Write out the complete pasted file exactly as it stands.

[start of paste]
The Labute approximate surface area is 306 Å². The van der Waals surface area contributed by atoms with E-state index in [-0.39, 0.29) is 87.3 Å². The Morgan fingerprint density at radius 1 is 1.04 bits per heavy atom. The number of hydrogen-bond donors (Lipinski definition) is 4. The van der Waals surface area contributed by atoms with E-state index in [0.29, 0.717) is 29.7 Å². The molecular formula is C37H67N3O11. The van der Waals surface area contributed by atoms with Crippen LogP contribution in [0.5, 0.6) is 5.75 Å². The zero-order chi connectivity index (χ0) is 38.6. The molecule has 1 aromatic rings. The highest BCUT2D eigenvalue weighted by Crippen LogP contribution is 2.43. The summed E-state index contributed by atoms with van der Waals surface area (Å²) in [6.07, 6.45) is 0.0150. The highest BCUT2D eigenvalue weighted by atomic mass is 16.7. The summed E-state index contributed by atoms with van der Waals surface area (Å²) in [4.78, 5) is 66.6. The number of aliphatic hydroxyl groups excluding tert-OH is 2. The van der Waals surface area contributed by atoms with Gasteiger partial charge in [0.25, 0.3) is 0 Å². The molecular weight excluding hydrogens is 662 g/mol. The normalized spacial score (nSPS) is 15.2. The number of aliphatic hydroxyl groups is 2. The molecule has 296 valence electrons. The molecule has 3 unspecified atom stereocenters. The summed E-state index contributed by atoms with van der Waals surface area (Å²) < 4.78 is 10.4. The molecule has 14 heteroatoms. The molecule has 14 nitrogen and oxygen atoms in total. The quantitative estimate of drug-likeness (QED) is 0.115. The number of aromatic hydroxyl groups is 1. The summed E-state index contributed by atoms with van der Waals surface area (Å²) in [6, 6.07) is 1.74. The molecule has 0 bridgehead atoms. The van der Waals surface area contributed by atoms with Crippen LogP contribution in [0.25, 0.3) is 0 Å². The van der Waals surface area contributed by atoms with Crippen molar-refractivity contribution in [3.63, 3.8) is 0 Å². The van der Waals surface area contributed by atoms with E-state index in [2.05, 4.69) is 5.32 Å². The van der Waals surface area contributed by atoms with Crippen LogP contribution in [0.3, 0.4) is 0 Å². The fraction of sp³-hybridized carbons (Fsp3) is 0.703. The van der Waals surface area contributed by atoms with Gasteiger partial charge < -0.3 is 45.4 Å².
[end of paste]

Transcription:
The Labute approximate surface area is 306 Å². The van der Waals surface area contributed by atoms with E-state index in [-0.39, 0.29) is 87.3 Å². The Morgan fingerprint density at radius 1 is 1.04 bits per heavy atom. The number of hydrogen-bond donors (Lipinski definition) is 4. The van der Waals surface area contributed by atoms with E-state index in [0.29, 0.717) is 29.7 Å². The molecular formula is C37H67N3O11. The van der Waals surface area contributed by atoms with Crippen LogP contribution in [0.5, 0.6) is 5.75 Å². The zero-order chi connectivity index (χ0) is 38.6. The molecule has 1 aromatic rings. The highest BCUT2D eigenvalue weighted by Crippen LogP contribution is 2.43. The summed E-state index contributed by atoms with van der Waals surface area (Å²) in [6.07, 6.45) is 0.0150. The highest BCUT2D eigenvalue weighted by atomic mass is 16.7. The summed E-state index contributed by atoms with van der Waals surface area (Å²) in [4.78, 5) is 66.6. The number of aliphatic hydroxyl groups excluding tert-OH is 2. The van der Waals surface area contributed by atoms with Gasteiger partial charge in [0.25, 0.3) is 0 Å². The molecular weight excluding hydrogens is 662 g/mol. The normalized spacial score (nSPS) is 15.2. The number of aliphatic hydroxyl groups is 2. The molecule has 296 valence electrons. The molecule has 3 unspecified atom stereocenters. The summed E-state index contributed by atoms with van der Waals surface area (Å²) < 4.78 is 10.4. The molecule has 14 heteroatoms. The molecule has 14 nitrogen and oxygen atoms in total. The quantitative estimate of drug-likeness (QED) is 0.115. The number of aromatic hydroxyl groups is 1. The summed E-state index contributed by atoms with van der Waals surface area (Å²) in [6, 6.07) is 1.74. The molecule has 0 bridgehead atoms. The van der Waals surface area contributed by atoms with Crippen LogP contribution in [0.25, 0.3) is 0 Å². The van der Waals surface area contributed by atoms with Crippen molar-refractivity contribution in [3.63, 3.8) is 0 Å². The van der Waals surface area contributed by atoms with E-state index in [2.05, 4.69) is 5.32 Å². The van der Waals surface area contributed by atoms with Crippen LogP contribution in [0.3, 0.4) is 0 Å². The fraction of sp³-hybridized carbons (Fsp3) is 0.703. The van der Waals surface area contributed by atoms with Gasteiger partial charge < -0.3 is 45.4 Å².